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The Best Structure for a Mortgage on Your Bach Rental Accommodation

Feb 10, 2022
Rupert Gough from Mortgage Lab

For most homeowners with mortgages, income comes in at regular intervals and mortgage payments go out regularly - typically fortnightly or monthly. As long as more goes in than comes out, very little monitoring of your mortgage is required.

For most homeowners with mortgages, income comes in at regular intervals and mortgage payments go out regularly - typically fortnightly or monthly.  As long as more goes in than comes out, very little monitoring of your mortgage is required.

However, when your income fluctuates, for example; bach rental accommodation, it can be a good idea to adjust how you structure your mortgage so you don’t miss a regular mortgage payment.

Imagine your mortgage payments for your bach rental accommodation are $1,500 per month.  In winter you might earn $1,000 per month in rent however in summer you might earn $3,000 per month.  How can you best use this money without checking on your bank account every month and transferring money for any shortfall?

The first thing you’ll need is a buffer.  If you only have $1,000 available in your account and $1,500 is paid out, you may have to pay additional bank fees.  The bank will also likely call you to make sure everything is ok.  If it’s the first time there has been a shortfall, they’ll be reasonably polite and helpful.  We would suggest your buffer is at least your expected shortfall through the slower months.  In the example above this might be $3,000 - $4,000.  While the bank will be polite, they will have a record of your missed payment which may affect getting a mortgage for additional properties or top-ups in the future.

The second thing to look at is how you can best use the income and the buffer you’ve set up.  Putting your money into a standard transactional bank account is fine however earns very negligible interest, if any, these days.  One solution is to make use of a revolving credit account.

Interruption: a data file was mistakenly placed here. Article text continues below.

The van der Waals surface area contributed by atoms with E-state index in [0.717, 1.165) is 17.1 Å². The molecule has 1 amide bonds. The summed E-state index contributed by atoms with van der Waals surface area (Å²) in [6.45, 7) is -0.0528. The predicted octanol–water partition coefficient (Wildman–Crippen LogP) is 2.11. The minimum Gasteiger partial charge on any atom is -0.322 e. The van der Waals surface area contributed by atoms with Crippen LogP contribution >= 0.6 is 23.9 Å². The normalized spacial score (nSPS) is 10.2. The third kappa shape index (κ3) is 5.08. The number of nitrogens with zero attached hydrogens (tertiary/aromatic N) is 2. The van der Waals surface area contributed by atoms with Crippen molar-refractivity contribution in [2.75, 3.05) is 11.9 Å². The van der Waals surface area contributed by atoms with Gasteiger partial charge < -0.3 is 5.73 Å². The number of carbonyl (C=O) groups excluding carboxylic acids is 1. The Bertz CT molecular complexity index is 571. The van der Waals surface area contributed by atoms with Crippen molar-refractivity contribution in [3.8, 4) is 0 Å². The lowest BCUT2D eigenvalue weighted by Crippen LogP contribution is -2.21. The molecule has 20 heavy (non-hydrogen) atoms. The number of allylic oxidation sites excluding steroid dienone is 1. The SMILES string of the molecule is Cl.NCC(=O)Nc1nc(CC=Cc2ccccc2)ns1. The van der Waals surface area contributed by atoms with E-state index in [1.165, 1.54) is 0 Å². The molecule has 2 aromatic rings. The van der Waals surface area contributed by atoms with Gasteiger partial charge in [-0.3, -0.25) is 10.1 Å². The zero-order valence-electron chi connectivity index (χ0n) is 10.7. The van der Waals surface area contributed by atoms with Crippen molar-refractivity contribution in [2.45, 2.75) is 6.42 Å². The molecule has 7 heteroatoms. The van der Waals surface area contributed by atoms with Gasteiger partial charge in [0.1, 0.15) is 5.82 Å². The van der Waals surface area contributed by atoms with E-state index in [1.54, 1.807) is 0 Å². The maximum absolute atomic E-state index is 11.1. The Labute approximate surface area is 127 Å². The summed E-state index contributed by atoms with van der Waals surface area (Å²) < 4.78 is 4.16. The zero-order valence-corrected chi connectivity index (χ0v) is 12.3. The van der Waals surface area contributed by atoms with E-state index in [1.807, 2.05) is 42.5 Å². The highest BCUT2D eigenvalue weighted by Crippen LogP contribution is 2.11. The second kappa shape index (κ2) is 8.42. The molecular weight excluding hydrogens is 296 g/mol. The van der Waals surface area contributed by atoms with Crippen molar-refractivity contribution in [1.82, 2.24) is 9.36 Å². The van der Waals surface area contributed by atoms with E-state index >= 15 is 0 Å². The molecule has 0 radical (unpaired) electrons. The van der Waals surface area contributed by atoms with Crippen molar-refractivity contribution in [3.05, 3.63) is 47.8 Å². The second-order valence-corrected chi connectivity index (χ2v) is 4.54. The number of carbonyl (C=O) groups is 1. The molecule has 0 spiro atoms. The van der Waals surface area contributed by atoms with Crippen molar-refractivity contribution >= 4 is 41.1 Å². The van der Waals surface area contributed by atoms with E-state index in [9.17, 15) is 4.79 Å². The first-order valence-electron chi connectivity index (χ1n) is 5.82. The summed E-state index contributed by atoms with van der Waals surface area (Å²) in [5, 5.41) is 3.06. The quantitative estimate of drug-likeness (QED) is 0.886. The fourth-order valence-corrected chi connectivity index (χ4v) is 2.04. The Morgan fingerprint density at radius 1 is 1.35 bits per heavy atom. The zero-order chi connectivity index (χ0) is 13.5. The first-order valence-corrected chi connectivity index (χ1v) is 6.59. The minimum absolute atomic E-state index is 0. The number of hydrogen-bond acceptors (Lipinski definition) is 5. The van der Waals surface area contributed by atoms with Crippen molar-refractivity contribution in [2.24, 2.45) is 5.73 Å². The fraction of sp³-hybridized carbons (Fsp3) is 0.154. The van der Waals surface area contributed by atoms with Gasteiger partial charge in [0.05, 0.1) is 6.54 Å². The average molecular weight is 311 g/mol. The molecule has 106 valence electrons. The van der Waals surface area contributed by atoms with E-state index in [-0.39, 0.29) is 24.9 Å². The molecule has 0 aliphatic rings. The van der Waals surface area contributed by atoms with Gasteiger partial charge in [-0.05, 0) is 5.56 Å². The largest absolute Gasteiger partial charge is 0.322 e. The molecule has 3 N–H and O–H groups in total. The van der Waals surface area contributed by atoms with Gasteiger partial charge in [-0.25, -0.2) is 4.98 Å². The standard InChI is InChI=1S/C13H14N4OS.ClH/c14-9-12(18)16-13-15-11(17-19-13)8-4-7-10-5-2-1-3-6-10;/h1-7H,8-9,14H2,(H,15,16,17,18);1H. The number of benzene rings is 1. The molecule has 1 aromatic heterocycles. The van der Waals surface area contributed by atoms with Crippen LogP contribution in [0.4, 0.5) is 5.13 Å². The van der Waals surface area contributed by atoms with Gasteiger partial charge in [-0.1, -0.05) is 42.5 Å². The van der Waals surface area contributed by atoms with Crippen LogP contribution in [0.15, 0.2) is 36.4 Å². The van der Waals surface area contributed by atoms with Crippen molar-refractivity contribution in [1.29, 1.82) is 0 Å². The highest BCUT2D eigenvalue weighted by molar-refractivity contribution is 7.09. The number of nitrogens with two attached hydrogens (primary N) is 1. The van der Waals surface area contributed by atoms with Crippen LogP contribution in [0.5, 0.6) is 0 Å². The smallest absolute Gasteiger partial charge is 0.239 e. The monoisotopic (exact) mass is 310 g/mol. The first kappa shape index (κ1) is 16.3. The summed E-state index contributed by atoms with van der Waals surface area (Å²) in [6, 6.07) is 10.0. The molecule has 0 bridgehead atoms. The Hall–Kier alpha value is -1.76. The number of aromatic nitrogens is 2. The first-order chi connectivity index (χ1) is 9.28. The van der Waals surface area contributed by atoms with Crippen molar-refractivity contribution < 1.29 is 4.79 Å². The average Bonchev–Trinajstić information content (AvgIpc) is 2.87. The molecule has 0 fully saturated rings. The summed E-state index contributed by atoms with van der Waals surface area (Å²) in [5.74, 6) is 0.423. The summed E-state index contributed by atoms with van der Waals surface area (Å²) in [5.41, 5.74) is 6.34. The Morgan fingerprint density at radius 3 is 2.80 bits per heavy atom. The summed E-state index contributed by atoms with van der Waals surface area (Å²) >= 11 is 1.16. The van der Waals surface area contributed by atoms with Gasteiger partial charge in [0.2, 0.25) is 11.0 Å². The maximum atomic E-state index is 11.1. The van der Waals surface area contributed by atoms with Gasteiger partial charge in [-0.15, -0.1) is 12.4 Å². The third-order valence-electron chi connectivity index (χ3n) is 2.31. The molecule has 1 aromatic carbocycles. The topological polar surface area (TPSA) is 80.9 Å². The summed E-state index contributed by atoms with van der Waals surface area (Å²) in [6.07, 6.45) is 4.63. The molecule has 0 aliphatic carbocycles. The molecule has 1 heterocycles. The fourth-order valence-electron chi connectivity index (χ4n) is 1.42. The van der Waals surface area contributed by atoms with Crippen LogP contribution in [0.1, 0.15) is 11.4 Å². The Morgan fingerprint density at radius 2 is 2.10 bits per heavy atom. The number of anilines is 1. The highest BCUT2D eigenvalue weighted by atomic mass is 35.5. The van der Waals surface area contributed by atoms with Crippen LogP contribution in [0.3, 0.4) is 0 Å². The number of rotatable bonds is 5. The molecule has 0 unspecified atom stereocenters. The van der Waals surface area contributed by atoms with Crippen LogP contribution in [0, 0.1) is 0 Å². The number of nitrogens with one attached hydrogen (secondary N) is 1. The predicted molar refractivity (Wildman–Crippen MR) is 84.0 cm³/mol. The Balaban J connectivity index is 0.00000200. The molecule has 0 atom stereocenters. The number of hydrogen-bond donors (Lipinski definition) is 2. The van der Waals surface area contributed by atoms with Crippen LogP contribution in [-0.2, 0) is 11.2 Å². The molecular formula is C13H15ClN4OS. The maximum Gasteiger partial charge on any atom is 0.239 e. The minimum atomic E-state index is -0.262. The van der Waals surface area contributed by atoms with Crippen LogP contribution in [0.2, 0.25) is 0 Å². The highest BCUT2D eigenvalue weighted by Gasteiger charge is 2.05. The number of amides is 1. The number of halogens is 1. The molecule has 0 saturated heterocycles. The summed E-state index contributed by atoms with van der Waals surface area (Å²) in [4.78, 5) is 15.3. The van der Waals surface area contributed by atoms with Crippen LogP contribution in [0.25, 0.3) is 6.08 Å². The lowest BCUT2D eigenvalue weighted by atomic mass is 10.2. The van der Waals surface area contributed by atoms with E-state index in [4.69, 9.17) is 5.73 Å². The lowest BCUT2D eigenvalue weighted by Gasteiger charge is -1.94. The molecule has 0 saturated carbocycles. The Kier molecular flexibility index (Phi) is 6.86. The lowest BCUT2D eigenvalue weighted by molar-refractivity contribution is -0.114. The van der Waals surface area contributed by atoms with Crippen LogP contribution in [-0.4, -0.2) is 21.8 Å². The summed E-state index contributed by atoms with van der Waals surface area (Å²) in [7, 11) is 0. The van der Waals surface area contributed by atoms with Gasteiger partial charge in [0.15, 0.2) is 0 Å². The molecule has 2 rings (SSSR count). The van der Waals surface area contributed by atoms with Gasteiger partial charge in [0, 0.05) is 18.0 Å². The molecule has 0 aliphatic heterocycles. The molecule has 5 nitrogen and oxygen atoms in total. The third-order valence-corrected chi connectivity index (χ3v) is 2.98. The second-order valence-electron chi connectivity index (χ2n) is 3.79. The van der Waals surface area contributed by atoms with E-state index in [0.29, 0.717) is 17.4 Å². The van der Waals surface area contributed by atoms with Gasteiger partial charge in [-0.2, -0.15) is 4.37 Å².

Revolving credit accounts are an account that allows you to pay money into your mortgage (thereby reducing how much you owe) but also allows you to withdraw the money, just like a normal transactional account.  In fact, it’s helpful to think of revolving credit accounts in the same way as a standard overdraft, except instead of the normal 10%-20% p.a. interest rate, they are 3%-4% because they are part of your mortgage.

So a mortgage totaling $720,000 might have $700,000 fixed for various terms (1-5 years) and a $20,000 revolving credit. With a buffer of $4,000 in the account, interest would only be paid on $716,000, and on the day that your summer rental of $3,000 is paid in, interest would be paid on $713,000.

The outcome of this mortgage structure is the potential to save hundreds of dollars of interest per year and only need to monitor your mortgage account every few months to make sure you’re tracking along nicely.

This article was produced by The Mortgage Lab and is not intended as personalised financial advice.  To discuss your particular situation, talk to your local adviser.  All numbers are meant as examples and not indicative of any property in particular.  Talk to Bachcare for forecasts in your area.

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